IDEAS home Printed from https://ideas.repec.org/a/wly/agribz/v13y1997i5p469-482.html
   My bibliography  Save this article

Market level economic impacts of modified soybeans

Author

Listed:
  • Chanjin Chung

    (313 Warren Hall, Department of Agricultural, Resource, and Managerial Economics, Cornell University, Ithaca, NY 14853-7801)

  • Brian L. Buhr

    (Department of Applied Economics, University of Minnesota)

Abstract

Introduction of biotechnologically modified soybeans will have significant impacts on the US soybean and associated industries. However, technical trade-offs of yield and quality attributes make it difficult to determine which modifications offer the highest potential pay-off and warrant the greatest emphasis in research, development, and, ultimately, market development. In this study, attention is focused on soybeans with modified protein and amino acid compositions where the primary end-use is livestock feed. A generalized dynamic simulation model combining a linear programming model and an econometric model allows for market interactions between soybean and soy-product industries, the livestock industry, and other closely related crop sectors. Results suggest all selected new soybeans promise significant welfare gains. © 1997 John Wiley & Sons, Inc.

Suggested Citation

  • Chanjin Chung & Brian L. Buhr, 1997. "Market level economic impacts of modified soybeans," Agribusiness, John Wiley & Sons, Ltd., vol. 13(5), pages 469-482.
  • Handle: RePEc:wly:agribz:v:13:y:1997:i:5:p:469-482
    DOI: 10.1002/(SICI)1520-6297(199709/10)13:5<469::AID-AGR2>3.0.CO;2-4
    as

    Download full text from publisher

    To our knowledge, this item is not available for download. To find whether it is available, there are three options:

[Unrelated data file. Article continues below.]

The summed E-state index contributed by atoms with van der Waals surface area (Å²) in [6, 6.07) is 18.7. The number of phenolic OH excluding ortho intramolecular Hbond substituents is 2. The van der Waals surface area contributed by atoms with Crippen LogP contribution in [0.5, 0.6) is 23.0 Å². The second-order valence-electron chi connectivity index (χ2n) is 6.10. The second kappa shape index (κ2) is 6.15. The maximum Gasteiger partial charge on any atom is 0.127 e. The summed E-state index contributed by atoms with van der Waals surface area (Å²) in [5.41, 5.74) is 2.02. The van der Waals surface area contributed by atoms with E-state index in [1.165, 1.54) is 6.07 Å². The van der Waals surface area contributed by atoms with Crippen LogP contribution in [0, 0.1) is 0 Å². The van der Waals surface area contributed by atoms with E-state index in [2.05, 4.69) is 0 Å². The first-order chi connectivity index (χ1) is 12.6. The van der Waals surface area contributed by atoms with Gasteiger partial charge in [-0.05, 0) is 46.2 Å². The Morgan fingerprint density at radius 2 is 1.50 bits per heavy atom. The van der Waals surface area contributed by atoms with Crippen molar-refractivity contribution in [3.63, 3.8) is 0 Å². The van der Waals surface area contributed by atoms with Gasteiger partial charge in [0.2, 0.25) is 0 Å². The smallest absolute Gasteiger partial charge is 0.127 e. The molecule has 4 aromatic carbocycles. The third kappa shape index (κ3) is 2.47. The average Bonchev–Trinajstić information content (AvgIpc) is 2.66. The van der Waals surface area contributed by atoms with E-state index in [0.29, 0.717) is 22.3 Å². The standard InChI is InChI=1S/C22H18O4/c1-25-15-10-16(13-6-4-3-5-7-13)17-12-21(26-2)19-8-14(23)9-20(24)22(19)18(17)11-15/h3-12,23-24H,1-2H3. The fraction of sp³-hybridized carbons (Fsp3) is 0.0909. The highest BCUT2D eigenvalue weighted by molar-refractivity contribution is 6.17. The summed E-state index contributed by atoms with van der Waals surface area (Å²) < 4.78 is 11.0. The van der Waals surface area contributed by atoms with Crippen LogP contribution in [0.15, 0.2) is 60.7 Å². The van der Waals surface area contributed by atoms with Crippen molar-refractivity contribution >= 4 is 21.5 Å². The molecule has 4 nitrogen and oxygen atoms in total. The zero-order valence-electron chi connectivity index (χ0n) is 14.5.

1. Check below whether another version of this item is available online.
    2. Check on the provider's web page whether it is in fact available.
    3. Perform a search for a similarly titled item that would be available.

    Citations

    Citations are extracted by the CitEc Project, subscribe to its RSS feed for this item.
    as


    Cited by:

    1. Demont, Matty & Tollens, Eric, 2001. "Uncertainties Of Estimating The Welfare Effects Of Agricultural Biotechnology In The European Union," Working Papers 31828, Katholieke Universiteit Leuven, Centre for Agricultural and Food Economics.
    2. Chung, Chanjin & Pettigrew, James E., 1998. "Economics Of Soybean Biotechnology In The Livestock Industry," International Food and Agribusiness Management Review, International Food and Agribusiness Management Association, vol. 0(Issue 3), pages 1-13.
    3. Pritchett, James G. & Thilmany, Dawn D. & Johnson, Kamina K., 2005. "Animal Disease Economic Impacts: A Survey of Literature and Typology of Research Approaches," International Food and Agribusiness Management Review, International Food and Agribusiness Management Association, vol. 0(Issue 1), pages 1-23.

    More about this item

    Statistics

    Access and download statistics

    Corrections

    All material on this site has been provided by the respective publishers and authors. You can help correct errors and omissions. When requesting a correction, please mention this item's handle: RePEc:wly:agribz:v:13:y:1997:i:5:p:469-482. See general information about how to correct material in RePEc.

    For technical questions regarding this item, or to correct its authors, title, abstract, bibliographic or download information, contact: (Wiley Content Delivery) or (Christopher F. Baum). General contact details of provider: http://onlinelibrary.wiley.com/journal/10.1002/(ISSN)1520-6297 .

    If you have authored this item and are not yet registered with RePEc, we encourage you to do it here. This allows to link your profile to this item. It also allows you to accept potential citations to this item that we are uncertain about.

    We have no references for this item. You can help adding them by using this form .

    If you know of missing items citing this one, you can help us creating those links by adding the relevant references in the same way as above, for each refering item. If you are a registered author of this item, you may also want to check the "citations" tab in your RePEc Author Service profile, as there may be some citations waiting for confirmation.

    Please note that corrections may take a couple of weeks to filter through the various RePEc services.

    IDEAS is a RePEc service hosted by the Research Division of the Federal Reserve Bank of St. Louis . RePEc uses bibliographic data supplied by the respective publishers.